Federal authorities soon learned of the security leaks, and the trail led to Greenhow’s residence. She was placed under house arrest, and other suspected female spies were soon arrested and joined her there. The house, nicknamed “Fort Greenhow,” still managed to produce information for the Rebels. When her good friend, Massachusetts Senator Henry Wilson, visited Greenhow, he carelessly provided important intelligence that Greenhow slipped to her operatives. After five months, she and her youngest daughter, “Little Rose,” were transferred to the Old Capitol Prison in Washington. She was incarcerated until June 1862, when she went into exile in the South.

Greenhow and Little Rose spent the next two years in England. Greenhow penned a memoir titled My Imprisonment and traveled to England and France, drumming up support for the Southern cause. She then decided to return to the Confederacy to contribute more directly to the war effort. Greenhow and her daughter were on board the British blockade-runner Condor when it was intercepted by the U.S.S. Niphon off Cape Hatteras, North Carolina. The Yankee ship ran Condor aground near Forth Fischer. Greenhow was carrying Confederate dispatches and $2,000 in gold. Insisting that she be taken ashore, she boarded a small lifeboat that overturned in the rough surf. The weight of the gold pulled her under, and her body washed ashore the next morning. Greenhow was given a hero’s funeral and buried in Oakdale Cemetery in Wilmington, North Carolina, her body wrapped in the Confederate flag.

TRIVIA FOR TODAY: In 600 B.C., the Greek Aesop told a fable about a bat that borrowed money to start a business. The business failed and the bat had to hide during the day to avoid the people it owed money to. According to Aesop, that is why bats come out just at night.

It’s Not Local, It’s Glow-ball

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When we were in Vermont back in August (sure seems like it was much longer ago than that!), we took some time to visit a small Vermont town. My lovely bride has a thing about walking around the town and checking out the stores. Outside of one store, they had some large glass balls that were really pretty and they captured my attention. I thought they were beautiful as they reflected the sky and their colors were gorgeous. This is one of them…the other was a rich purple color (maybe I’ll share it tomorrow!)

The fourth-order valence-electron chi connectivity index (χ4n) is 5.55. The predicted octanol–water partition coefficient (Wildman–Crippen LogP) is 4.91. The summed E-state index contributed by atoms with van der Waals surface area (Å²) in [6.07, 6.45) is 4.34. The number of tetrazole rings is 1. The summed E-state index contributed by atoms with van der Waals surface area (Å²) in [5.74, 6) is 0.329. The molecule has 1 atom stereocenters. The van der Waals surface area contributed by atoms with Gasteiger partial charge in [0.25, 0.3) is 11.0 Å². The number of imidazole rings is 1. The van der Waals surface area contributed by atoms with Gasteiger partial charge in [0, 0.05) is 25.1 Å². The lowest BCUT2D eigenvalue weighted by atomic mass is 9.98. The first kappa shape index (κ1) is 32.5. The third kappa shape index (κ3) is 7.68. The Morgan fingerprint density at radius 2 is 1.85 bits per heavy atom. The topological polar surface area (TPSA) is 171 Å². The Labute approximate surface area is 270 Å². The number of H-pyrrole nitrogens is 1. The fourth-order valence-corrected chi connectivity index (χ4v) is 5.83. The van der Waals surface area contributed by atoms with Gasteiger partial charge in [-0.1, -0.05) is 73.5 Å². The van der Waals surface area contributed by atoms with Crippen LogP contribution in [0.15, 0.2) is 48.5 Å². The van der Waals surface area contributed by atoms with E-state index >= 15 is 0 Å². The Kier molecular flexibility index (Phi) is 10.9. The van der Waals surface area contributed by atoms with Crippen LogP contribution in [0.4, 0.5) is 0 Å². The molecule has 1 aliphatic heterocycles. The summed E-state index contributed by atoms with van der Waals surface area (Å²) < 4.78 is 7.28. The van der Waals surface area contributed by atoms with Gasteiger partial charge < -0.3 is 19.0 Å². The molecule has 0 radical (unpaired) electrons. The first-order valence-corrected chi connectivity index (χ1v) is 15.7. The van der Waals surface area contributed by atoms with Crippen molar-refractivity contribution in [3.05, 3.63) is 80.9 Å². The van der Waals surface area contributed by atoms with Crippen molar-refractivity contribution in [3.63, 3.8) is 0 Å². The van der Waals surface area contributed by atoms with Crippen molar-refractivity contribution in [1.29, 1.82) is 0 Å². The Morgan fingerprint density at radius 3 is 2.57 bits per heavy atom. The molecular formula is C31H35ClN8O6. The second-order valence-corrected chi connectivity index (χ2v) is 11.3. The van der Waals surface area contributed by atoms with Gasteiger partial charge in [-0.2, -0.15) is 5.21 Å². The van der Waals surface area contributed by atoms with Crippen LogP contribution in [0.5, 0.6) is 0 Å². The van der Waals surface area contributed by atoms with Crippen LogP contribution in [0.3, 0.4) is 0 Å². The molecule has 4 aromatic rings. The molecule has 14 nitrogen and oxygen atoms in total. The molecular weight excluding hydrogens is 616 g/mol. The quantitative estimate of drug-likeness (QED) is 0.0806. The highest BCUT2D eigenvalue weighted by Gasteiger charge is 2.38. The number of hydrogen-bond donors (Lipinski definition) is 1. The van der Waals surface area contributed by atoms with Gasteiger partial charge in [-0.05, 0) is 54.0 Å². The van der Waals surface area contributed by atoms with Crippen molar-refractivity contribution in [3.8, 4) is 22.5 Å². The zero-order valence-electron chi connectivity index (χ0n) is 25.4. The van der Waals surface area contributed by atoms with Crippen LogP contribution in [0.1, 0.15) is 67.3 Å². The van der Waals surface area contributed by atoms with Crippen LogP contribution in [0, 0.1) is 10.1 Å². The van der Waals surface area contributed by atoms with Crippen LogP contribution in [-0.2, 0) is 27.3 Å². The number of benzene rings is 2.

I don’t know how these things are made, do you? My hat is off, though, to the artist who made them!

ON THIS DAY IN HISTORY: in 1913, Rudolf Diesel, inventor of the engine that bears his name, disappeared from the steamship Dresden while traveling from Antwerp, Belgium to Harwick, England. On October 10, a Belgian sailor aboard a North Sea steamer spotted a body floating in the water; upon further investigation, it turned out that the body was Diesel’s. There was, and remains, a great deal of mystery surrounding his death: It was officially judged a suicide, but many people believed (and still believe) that Diesel was murdered.

Diesel patented a design for his engine on February 28, 1892,; the following year, he explained his design in a paper called “Theory and Construction of a Rational Heat Engine to Replace the Steam Engine and Contemporary Combustion Engine.” He called his invention a “compression ignition engine” that could burn any fuel–later on, the prototypes he built would run on peanut or vegetable oil–and needed no ignition system: It ignited by introducing fuel into a cylinder full of air that had been compressed to an extremely high pressure and was, therefore, extremely hot.

Such an engine would be unprecedentedly efficient, Diesel argued: In contrast to the other steam engines of the era, which wasted more than 90 percent of their fuel energy, Diesel calculated that his could be as much as 75 percent efficient. (That is, just one-quarter of their energy would be wasted.) The most efficient engine that Diesel ever actually built had an efficiency of 26 percent–not quite 75 percent, but still much better than its peers.

By 1912, there were more than 70,000 diesel engines working around the world, mostly in factories and generators. Eventually, Diesel’s engine would revolutionize the railroad industry; after World War II, trucks and buses also started using diesel-type engines that enabled them to carry heavy loads much more economically.

At the time of Diesel’s death, he was on his way to England to attend the groundbreaking of a new diesel-engine plant–and to meet with the British navy about installing his engine on their submarines. Conspiracy theories began to fly almost immediately: “Inventor Thrown Into the Sea to Stop Sale of Patents to British Government,” read one headline; another worried that Diesel was “Murdered by Agents from Big Oil Trusts.” It is likely that Diesel did throw himself overboard–as it turns out, he was nearly broke–but the mystery will probably never be solved.